Wednesday, October 8, 2008
Art History Feature: The Mask of King Tut
The mask of King Tutenkhamun was the lowest part of the sarcophagus made by the Egyptians for good ol' King Tut when he died. It would have been placed directly over his face and would have been a likeness of his actual face. Clearly, a lot of time was taken in the making of this mask.
The journey of the dead was very important to the Egyptians, especially the journey of their Pharaohs as evidenced by the construction of huge tombs and pyramids. The sarcophagus was designed to protect the body after death and to help preserve it so that it could be used in the afterlife. This mask could possibly have been for use in the afterlife along with the belongings he was found with.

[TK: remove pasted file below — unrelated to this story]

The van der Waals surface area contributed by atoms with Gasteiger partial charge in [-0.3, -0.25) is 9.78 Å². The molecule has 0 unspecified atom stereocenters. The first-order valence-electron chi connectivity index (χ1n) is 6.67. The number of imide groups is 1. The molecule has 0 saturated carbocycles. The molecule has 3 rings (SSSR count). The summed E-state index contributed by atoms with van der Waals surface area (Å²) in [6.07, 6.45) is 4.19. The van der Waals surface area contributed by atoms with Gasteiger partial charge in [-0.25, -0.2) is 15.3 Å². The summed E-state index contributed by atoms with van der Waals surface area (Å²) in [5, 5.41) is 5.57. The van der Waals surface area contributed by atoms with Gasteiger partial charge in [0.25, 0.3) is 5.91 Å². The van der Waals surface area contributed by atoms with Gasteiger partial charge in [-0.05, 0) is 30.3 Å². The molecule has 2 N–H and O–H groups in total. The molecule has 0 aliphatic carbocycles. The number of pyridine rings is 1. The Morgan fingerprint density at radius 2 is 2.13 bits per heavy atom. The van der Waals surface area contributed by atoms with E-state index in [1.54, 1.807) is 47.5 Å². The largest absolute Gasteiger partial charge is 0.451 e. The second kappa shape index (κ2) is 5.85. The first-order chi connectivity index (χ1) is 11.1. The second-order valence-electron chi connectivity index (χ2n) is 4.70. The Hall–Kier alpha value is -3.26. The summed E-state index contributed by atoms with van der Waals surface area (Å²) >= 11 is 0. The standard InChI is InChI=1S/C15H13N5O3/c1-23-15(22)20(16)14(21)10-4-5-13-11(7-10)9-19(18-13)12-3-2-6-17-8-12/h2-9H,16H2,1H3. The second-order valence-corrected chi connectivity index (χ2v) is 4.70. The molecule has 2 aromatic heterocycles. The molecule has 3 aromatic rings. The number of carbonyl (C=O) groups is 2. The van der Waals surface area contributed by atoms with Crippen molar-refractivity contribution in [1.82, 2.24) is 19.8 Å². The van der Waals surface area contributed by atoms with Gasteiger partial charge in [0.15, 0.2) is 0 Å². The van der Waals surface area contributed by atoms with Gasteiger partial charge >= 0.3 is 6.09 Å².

There's lots of gold used in the making of this mask along with stripes of blue. A great amount of detail was taken in the forging of the mask and the careful design of the facial features. We can see a row of beads along the bottom of the mask as well and some black paint to accent the facial features of the mask.
As a work of art, the meaning behind this piece is purely religious. It clearly took a large amount of time to create due it's complex nature. The piece doubles as a tribute to the Pharaoh and his life. Obviously the maker of the piece respected the pharaoh or at least believed in his need to traverse across the celestial plane to the afterlife.